After my sister, Sandra, was murdered in September of 2009, I was pro-active in seeking help to deal with the tragedy.  I saw my doctor regularly, a family therapist and later a psychologist. I also found a wonderful support group through our local hospice.

At first, I felt so weak, needing help dealing with the loss. As the weeks unfolded into months, I realized, with the help of all my support, that I wasn’t weak at all for needing help. I was strong for realizing I needed it. And even stronger for asking for help.

I remember discussing in the support group ‘finding a purpose.’ When we first talked about finding a purpose, I thought the group leader meant a purpose for Sandra’s death.  How could I ever find a purpose for my sister being murdered?  Jennifer, the group leader, was so patient with me. She explained I would not find a purpose for her death, but I would find new purpose for myself because of her death.

I then became almost obsessed with finding that purpose. What would it be?

I thought about writing a book (I’m still toying with the idea). I started writing for Open To Hope. Was that my purpose….to educate others through my own experiences?

The man accused of murdering my sister was arrested in March of 2010.  All the preliminary hearings were completed by early May.  Our court date was set for June 7th.  As June 7th approached, all of us grew very anxious, wanting this part of the tragedy over. Unfortunately the trial was continued until June 21st. I just knew on June 21st that we would go to court and it would be over.

I had my hopes up so high. When the trial was again continued until September 13th, I found myself deflated. I was beside myself with questions and disappointment.   I had started doing some research about the court process etc. a few months before and I decided to continue with that research. I needed to be better educated. I needed to channel my disappointment into something tangible for myself.

Educating myself was  perhaps one of the best decisions I made.  I researched. I not only researched the court processes, I researched the man accused of the murder.  The information I found was appalling. I was shocked at the information I found and anger began to show it’s ugly head.  By the time, I completed my research on the accused, I had a file over an inch thick about this person and his criminal activity.

I reviewed the files I had printed. The more I read them, the angrier I became.   I took the information to my support group and shared it with the group.  I had moved back to my home state in May and found a new support group.  The group was specifically for family and friends of victims of violence.

The group leader, Lisa, listened to what I read and responded with, “so what are you going to do about it?”  I looked at her with a blank stare. What did she mean? She then went on to tell me how several laws that are in affect today came about because someone cared, someone demanded change, someone fought for change.  Lisa really gave me a lot to think about.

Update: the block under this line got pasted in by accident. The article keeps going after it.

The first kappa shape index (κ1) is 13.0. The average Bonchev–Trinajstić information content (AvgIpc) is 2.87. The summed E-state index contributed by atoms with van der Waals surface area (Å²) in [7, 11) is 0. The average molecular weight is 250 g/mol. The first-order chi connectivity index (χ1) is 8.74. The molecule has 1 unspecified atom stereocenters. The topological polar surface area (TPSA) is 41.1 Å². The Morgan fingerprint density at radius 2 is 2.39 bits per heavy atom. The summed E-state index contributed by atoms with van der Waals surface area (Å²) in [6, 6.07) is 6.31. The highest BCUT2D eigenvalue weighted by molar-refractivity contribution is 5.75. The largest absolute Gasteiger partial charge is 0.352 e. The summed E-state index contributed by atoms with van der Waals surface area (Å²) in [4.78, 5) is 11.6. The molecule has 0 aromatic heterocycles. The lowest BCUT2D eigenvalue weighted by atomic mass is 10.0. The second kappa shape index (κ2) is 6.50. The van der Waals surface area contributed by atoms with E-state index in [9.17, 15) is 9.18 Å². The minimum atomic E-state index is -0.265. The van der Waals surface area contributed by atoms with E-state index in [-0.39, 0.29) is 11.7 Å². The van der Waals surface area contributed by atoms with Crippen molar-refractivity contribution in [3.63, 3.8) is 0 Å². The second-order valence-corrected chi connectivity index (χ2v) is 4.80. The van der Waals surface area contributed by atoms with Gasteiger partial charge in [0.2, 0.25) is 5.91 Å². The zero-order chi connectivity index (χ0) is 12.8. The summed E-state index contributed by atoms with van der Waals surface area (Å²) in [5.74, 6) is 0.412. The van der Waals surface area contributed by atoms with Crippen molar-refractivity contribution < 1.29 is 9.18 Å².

The next day, I had made my decision. I started emailing state senators and representatives. I told them ‘my story’.  I shared my information with them. I told them “the criminal justice system as it is, failed my sister, failed my family terribly.”

I continued to email the same people for a few weeks. I was pleasantly surprised when I actually received a phone call from one of them.   I had been heard.  I was given more names, names that were directly involved with the restructuring of the criminal justice system in my state.  I began emailing those people too. Within a few weeks, I received an email. The email was from the coordinator of the ‘team’ working on the restructure.  She asked for my opinions and ideas. She heard me and she listened.

I am now happy to say that I have been invited to the statehouse at the state capital to give my input and opinion on the framework for the restructure.  I don’t know if what I have to say will change anything or not. I do know, I won’t quit fighting for the change.  I will not quit fighting to protect other potential victims and their families.

No change will undo what has been done. No change will bring my sister back. I know that.  Change will protect others.  Change is my new purpose.  It’s funny how, when I more or less quit dwelling on a purpose, the purpose came to me.  I feel re-energized. I am doing something that needs to be done.  I am my sister’s voice.

I share this experience hoping that perhaps others will also find a new purpose.  It may not be changing any laws or being invited to the statehouse. It may be to volunteer to drive cancer patients to their chemo treatments. It may be to volunteer for hospice.  It may be to look back and see that person just starting this journey of grief and offering them a hand, listening to them, giving them hope.

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Shirley Wiles-Dickinson

Shirley Wiles-Dickinson

Shirley Wiles-Dickinson is the youngest of four girls in a Midwestern family. In 2009, her sister was brutally murdered. She writes about her experience following this loss.

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